About 80 students meet the winning authors, play board games and go swimming in the campus pool. Sleeping bags are spread out on the floor of the rec center where there’s a lights-out-at-10-p.m. policy, but with so many avid readers in attendance, there’s sure to be lots of flashlights under the covers.

On Saturday morning, about 500 students attend the Celebration that includes art activities provided by the Emporia Arts Council, skits from ESU theater students, and a school spirit competition. A ceremonial presentation of the William Allen White Book Award by student representatives follows.

KS William Allen White Award winner Sharon Creech with 3-5 graders
State budget cuts in recent years have made it impossible for some schools to attend the ceremony. Kappa Delta Pi (ESU’s student honor society) is putting together a travel grant program to make it possible for more schools to attend.

Georgia Children’s Book Awards hosts a two-day conference aimed at showing teachers and librarians ways the books can be used in the curriculum, along with presentations by authors and illustrators. For those who can’t make the conference, an outline of curriculum ideas.

The conference also includes the final round of the Helen Ruffin Reading Bowl. In 1986, library media specialist Helen Ruffin developed a competitive game format to question students about content of the nominees. She envisioned teams of students from different schools competing to test their knowledge. The competition grew and renamed in her honor following her retirement.

In 2004, a committee composed of Georgia Association of Educators and Georgia Library Media Association members set out to take the program statewide. Today, more than 600 schools across the state compete in regional, then division competitions before the finals are held at the conference.

Competition is also a reading incentive in Hawaii’s Children’s Choice Book Award, the Nene (in honor of Hawaii’s state bird.) Students compete in Kahoot! games or Nene Jeopardy. (Kahoot is a free game-based learning platform for creating a collection of questions on a specific topic. Learn more about it here.)

Pearl Harbor Elementary Librarian Denise Sumida started using "Jeopardy" games with her library classes in 2005 to build excitement about the nominees. She is also a Nene committee member.

She said, “Starting in 2008, I began video conferences with other schools as a way to promote the books, connect with other libraries/students, and to advocate for the Nene Award program.”

Games played in October, November and December are based on the winning book, while January, February and March games focus on the nominees.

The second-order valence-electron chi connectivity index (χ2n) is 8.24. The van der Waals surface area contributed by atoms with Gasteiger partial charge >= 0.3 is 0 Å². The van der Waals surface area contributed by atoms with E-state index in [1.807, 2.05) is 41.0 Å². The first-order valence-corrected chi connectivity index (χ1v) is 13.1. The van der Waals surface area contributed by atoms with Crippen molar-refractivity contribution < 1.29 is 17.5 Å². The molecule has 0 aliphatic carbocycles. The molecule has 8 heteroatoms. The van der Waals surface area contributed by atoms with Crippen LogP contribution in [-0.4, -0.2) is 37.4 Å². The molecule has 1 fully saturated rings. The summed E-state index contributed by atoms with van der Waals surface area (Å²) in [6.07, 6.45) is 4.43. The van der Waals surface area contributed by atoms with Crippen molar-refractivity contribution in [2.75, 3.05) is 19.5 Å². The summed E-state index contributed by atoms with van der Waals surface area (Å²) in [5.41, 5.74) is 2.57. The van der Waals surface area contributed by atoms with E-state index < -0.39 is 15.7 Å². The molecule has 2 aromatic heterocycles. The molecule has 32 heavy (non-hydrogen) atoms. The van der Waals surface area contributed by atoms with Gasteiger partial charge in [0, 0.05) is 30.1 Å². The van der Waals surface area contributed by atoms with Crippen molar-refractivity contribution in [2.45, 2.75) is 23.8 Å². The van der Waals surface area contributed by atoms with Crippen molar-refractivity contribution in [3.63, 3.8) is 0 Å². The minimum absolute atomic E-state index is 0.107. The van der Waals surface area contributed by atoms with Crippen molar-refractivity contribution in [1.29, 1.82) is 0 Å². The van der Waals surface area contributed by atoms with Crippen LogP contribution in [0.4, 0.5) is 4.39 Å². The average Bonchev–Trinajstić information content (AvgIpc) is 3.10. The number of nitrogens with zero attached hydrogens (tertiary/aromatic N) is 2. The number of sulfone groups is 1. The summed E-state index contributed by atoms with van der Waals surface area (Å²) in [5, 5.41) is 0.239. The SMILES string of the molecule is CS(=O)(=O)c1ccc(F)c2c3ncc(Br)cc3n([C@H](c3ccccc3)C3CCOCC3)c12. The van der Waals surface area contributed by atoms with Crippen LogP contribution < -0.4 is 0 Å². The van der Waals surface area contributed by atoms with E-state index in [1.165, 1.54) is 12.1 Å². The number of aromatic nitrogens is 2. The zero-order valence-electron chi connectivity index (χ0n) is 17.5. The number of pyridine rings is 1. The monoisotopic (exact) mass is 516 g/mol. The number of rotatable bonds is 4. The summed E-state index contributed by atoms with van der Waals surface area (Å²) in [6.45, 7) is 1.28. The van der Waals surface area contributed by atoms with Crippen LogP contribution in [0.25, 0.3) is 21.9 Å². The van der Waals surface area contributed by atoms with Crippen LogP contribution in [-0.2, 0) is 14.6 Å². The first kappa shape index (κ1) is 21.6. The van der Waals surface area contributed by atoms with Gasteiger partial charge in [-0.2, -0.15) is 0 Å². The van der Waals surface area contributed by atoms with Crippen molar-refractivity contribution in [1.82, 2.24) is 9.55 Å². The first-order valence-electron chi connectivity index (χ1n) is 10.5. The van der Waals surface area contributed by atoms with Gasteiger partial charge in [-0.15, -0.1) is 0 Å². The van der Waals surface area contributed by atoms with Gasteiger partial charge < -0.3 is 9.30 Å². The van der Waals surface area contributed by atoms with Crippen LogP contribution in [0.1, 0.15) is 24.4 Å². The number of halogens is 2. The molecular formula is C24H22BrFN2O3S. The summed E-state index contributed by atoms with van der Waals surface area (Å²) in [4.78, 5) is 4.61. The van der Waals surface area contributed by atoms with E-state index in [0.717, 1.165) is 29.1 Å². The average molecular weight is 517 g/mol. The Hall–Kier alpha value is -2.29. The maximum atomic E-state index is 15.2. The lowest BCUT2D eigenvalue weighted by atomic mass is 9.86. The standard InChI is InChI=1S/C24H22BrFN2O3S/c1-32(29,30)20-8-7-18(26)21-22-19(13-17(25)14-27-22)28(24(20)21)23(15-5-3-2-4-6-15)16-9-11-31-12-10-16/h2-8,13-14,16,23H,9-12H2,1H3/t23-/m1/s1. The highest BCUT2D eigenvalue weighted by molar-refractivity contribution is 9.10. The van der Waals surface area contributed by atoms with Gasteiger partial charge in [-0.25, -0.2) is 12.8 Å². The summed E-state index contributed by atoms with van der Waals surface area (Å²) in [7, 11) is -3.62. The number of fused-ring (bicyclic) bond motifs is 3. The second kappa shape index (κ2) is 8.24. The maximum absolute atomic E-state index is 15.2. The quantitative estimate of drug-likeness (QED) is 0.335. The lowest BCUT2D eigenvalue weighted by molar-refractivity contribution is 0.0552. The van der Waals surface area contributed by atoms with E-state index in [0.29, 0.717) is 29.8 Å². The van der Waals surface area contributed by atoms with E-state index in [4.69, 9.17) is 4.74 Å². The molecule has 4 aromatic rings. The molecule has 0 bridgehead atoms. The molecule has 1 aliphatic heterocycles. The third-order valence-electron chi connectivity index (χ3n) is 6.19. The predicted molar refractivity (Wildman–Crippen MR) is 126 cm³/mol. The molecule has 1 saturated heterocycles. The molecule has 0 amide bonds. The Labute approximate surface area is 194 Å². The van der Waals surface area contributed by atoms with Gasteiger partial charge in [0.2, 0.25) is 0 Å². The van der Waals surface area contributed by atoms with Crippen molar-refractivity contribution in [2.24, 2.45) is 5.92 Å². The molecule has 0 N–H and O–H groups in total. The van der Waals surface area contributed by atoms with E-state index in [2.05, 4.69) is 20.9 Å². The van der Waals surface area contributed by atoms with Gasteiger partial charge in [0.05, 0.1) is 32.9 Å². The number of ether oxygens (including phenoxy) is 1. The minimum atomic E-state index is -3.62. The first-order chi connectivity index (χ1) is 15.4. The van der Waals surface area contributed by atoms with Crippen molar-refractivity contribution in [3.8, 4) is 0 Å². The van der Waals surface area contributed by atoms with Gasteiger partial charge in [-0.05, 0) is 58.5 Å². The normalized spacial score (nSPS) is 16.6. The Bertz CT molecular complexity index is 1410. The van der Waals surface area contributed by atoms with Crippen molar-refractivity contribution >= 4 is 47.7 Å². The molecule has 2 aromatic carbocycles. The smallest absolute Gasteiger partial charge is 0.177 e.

Nene Awards, honoring students for Kahoots, digital & poster contests
Video conferencing allows schools to compete against one another without leaving the classroom, easing scheduling issues and eliminating travel costs.

“In general, students love to see themselves on camera and Google Hangouts allows us to view the broadcasts on YouTube,” Sumida added. “The Nene nominees are usually really popular at my school and the extra incentive of participating in a video conference encourages the students to read from the list.”

She’s seen an increase in reading participation since introducing the video conferencing with other schools. Last year, they began using Kahoot to focus on individual student knowledge of the Nene winner and the top three scorers were recognized at the Nene Ceremony.

Sumida advises other librarians thinking about introducing games to start small. She said:

  • "I did video conferences with other Nene Committee librarians’ schools first. Only two schools connecting at a time.
  • "If time permits, test out 'Jeopardy'/Kahoot questions on your students to make sure they are clear and developmentally appropriate.
  • "Test video conference connections ahead of time. This seems simple, but if the video conference time is 30 minutes and it takes 15 minutes to connect, that’s only 15 minutes of playing time. With updates to computers, software, and cameras, it’s best to test it out without the students there waiting and getting frustrated."

In addition to the games, the Nene award also features an art contests for an animated film or a comic strip related to the winning book.

Rolla, Kansas students celebrating the White Awards at Emporia State University
What does your school or library do to get students excited about the book awards in your state?

We’d love to hear about it in the comments below.

Cynsational Notes

Gayleen Rabakukk holds a master of fine arts in writing for children and young adults from Vermont College of Fine Arts. She co-moderates the middle grade book club for Austin SCBWI and loves making discoveries – both on and off the page.

Always eager to track down a story, she has worked as a newspaper reporter, editor and freelance writer. Gayleen is married and has two caring and outspoken daughters. Their Austin, Texas home is filled with books and rescue dogs. You can find her online at  or on Twitter @gayleenrabakukk

Congratulations to Gayleen on recently signing with Andrea Cascardi at Transatlantic Agency!